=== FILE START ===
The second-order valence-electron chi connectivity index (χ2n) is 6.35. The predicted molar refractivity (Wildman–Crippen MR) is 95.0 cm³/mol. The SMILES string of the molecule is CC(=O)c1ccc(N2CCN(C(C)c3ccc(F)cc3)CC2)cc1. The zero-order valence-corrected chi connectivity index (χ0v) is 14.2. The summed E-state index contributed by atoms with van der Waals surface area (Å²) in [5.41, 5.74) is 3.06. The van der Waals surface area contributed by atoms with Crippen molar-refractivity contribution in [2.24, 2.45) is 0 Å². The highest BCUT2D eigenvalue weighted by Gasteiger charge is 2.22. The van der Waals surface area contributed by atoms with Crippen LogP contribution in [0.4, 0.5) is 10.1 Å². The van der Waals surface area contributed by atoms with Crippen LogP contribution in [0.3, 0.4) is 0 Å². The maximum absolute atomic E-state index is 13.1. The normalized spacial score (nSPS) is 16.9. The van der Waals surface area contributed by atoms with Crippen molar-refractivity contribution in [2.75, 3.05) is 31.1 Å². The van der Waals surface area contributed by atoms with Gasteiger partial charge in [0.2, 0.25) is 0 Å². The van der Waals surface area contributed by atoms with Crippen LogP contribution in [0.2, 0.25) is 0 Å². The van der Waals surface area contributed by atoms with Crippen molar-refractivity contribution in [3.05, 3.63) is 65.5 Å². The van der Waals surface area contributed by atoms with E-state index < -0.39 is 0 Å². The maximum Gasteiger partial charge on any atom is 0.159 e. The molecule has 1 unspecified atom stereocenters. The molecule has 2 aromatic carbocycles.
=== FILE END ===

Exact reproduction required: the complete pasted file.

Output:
The second-order valence-electron chi connectivity index (χ2n) is 6.35. The predicted molar refractivity (Wildman–Crippen MR) is 95.0 cm³/mol. The SMILES string of the molecule is CC(=O)c1ccc(N2CCN(C(C)c3ccc(F)cc3)CC2)cc1. The zero-order valence-corrected chi connectivity index (χ0v) is 14.2. The summed E-state index contributed by atoms with van der Waals surface area (Å²) in [5.41, 5.74) is 3.06. The van der Waals surface area contributed by atoms with Crippen molar-refractivity contribution in [2.24, 2.45) is 0 Å². The highest BCUT2D eigenvalue weighted by Gasteiger charge is 2.22. The van der Waals surface area contributed by atoms with Crippen LogP contribution in [0.4, 0.5) is 10.1 Å². The van der Waals surface area contributed by atoms with Crippen LogP contribution in [0.3, 0.4) is 0 Å². The maximum absolute atomic E-state index is 13.1. The normalized spacial score (nSPS) is 16.9. The van der Waals surface area contributed by atoms with Crippen molar-refractivity contribution in [2.75, 3.05) is 31.1 Å². The van der Waals surface area contributed by atoms with Gasteiger partial charge in [0.2, 0.25) is 0 Å². The van der Waals surface area contributed by atoms with Crippen LogP contribution in [0.2, 0.25) is 0 Å². The van der Waals surface area contributed by atoms with Crippen molar-refractivity contribution in [3.05, 3.63) is 65.5 Å². The van der Waals surface area contributed by atoms with E-state index < -0.39 is 0 Å². The maximum Gasteiger partial charge on any atom is 0.159 e. The molecule has 1 unspecified atom stereocenters. The molecule has 2 aromatic carbocycles.